China’s Long History with Burma/Myanmar: Part 1 of 3

November 11, 2014

The Economist (September 9, 2010) published a critical piece about China’s relationship with MyanmarWelcome, Neighbor – China hosts another tinpot dictator from next door

“Tinpot dictator” are the two key words in the title of this opinion piece, as if the United States or the UK has never hosted and/or supported “tinpot” dictators.

A well-written criticism of the U.S. government from Sri Lanka sets the record straight.

“I wish the spokesman of the (U.S.) State Department … would explain how Washington’s concern for democracy in Sri Lanka squares with US support for repressive regimes such as the one in Uzbekistan or the autocratic rule in Saudi Arabia, both countries in which the U.S. has military facilities.

“In post-World War II period, Washington has militarily propped up such dictators including several in South Korea, Ferdinand Marcos who was ousted by the Filipino people, Indonesia’s Suharto also thrown out by the people, Vietnam’s Dinh Diem, various military governments in Thailand, Singapore’s autocrat Lee Kwan Yew, the military dictators in Pakistan from Ayub Khan to Pervez Musharraf, all of them from our part of the world…” The Ugly Americans Once More (Lankaweb, Sri Lanaka’s first Social Media website)

The Economist only mentions a half century of history between China and Burma/Myanmar, yet, China’s history with Burma and then Myanmar goes back about two thousand years.

The opinion piece also does not mention that China, since 1982, has not been into nation building as the U.S. has since 9/11, when President G.W. Bush launched wars against Iraq and Afghanistan with threats to Iran and North Korea.

Continued on November 12, 2014 with Part 2

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Lloyd Lofthouse is the award-winning author of My Splendid Concubine [3rd edition]. When you love a Chinese woman, you marry her family and culture too. This is the love story Sir Robert Hart did not want the world to discover.

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Two Worlds on the Same Planet

November 6, 2010

Martin Petty at Reuters writes an interesting piece about Suu Kyi in Myanmar (Burma) — not interesting as you might think but interesting in that it reveals an alien point-of-view.

China is mentioned four times and is referred to as Burma’s ally, a neighbor, between China and India, and that Myanmar could become “a province of China”.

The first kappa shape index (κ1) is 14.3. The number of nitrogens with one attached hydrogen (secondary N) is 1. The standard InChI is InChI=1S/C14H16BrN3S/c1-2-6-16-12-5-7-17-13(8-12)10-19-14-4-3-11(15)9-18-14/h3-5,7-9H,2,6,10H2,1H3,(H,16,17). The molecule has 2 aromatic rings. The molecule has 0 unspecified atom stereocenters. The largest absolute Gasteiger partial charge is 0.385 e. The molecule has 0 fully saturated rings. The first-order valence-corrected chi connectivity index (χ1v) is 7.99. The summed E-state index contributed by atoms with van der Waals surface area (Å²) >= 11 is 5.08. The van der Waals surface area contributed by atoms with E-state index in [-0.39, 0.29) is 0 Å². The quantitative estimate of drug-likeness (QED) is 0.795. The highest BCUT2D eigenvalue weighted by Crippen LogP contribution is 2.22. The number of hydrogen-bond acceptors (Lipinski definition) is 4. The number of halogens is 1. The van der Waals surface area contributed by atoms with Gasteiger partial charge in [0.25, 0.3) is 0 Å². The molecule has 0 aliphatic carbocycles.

However, Petty only mentions briefly (nine paragraphs into the piece) that Western sanctions on the Myanmar regime have failed because Myanmar’s neighbors China, Thailand and India and other Asian nations have been pouring investments into the resource-rich country.

Why didn’t Petty mention that one of those other Asian nations pouring investments into Myanmar is Singapore — one of America’s staunchest Southeast Asian allies and trading partners. 

Singapore is also rated by Transparency.org as one of the world’s least corrupt nations tied with Denmark and New Zealand for the number one spot, while the United States is ranked twenty-two with a score of 7.1 ( a C-) to Singapore’s score of 9.3 (an A).

It isn’t as if Reuters didn’t know what was going on. 

A 2007 Reuters piece says that Singapore was one of Myanmar’s biggest foreign investors with more than one billion dollars in trade that year.

Then later in the 2007 piece, Reuters says that the Association of Southeast Asian Nations (ASEAN) admitted Myanmar as a member in 1997 even with international criticism.

Just what does “international” mean when the nine founding members of ASEAN do business with Myanmar.

Is “international” another way of saying “Western” or “America”?

Here’s the ASEAN list — Brunei Darussalam, Cambodia, Indonesia, Laos, Malaysia, Myanmar, Philippines, Singapore, Thailand and Vietnam.  I didn’t see China or India on that list, and India is often touted as the biggest democracy on the planet — both trade with Myanmar.

In fact, South Korea, another democracy, also trades with Myanmar. In 2009, South Korea granted imports duty free and quota free on 253 goods from Myanmar. Source: People’s Daily

Then The Myanmar Times reported that trade between Myanmar and Japan (another democracy) increased about 33% in 2006-07.

Taiwan also trades with Myanmar. Source: The China Post

Not wanting to miss out on the potential profits, Australia is on that trade list too (up 160%). Source: Democratic Voice of Burma

It is a fact that all of these Asian nations that trade with Myanmar were either occupied or victims of Western Imperialism going back to the18th century and lasting until the middle of the 20th century. 

During this era, Western nations imposed Western values and religions on all of Asia and China.

However, all of Asia (except for Australia) has roots reaching back more than two millennia to Buddhism, Hinduism, Confucianism and Taoism.

Western nations and the Middle East have roots to the three Abrahamic Religions of Judaism, Christianity and Islam.

Is it possible these different cultural trees are worlds apart on the same planet?

Instead of trying to understand those differences, the West keep thumping its hairy chest and roaring when the other world doesn’t behave with Western moral expectations and beliefs.

Learn more about The Collective Culture versus Individualism

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Lloyd Lofthouse is the award-winning author of the concubine saga, My Splendid Concubine & Our Hart. When you love a Chinese woman, you marry her family and culture too.

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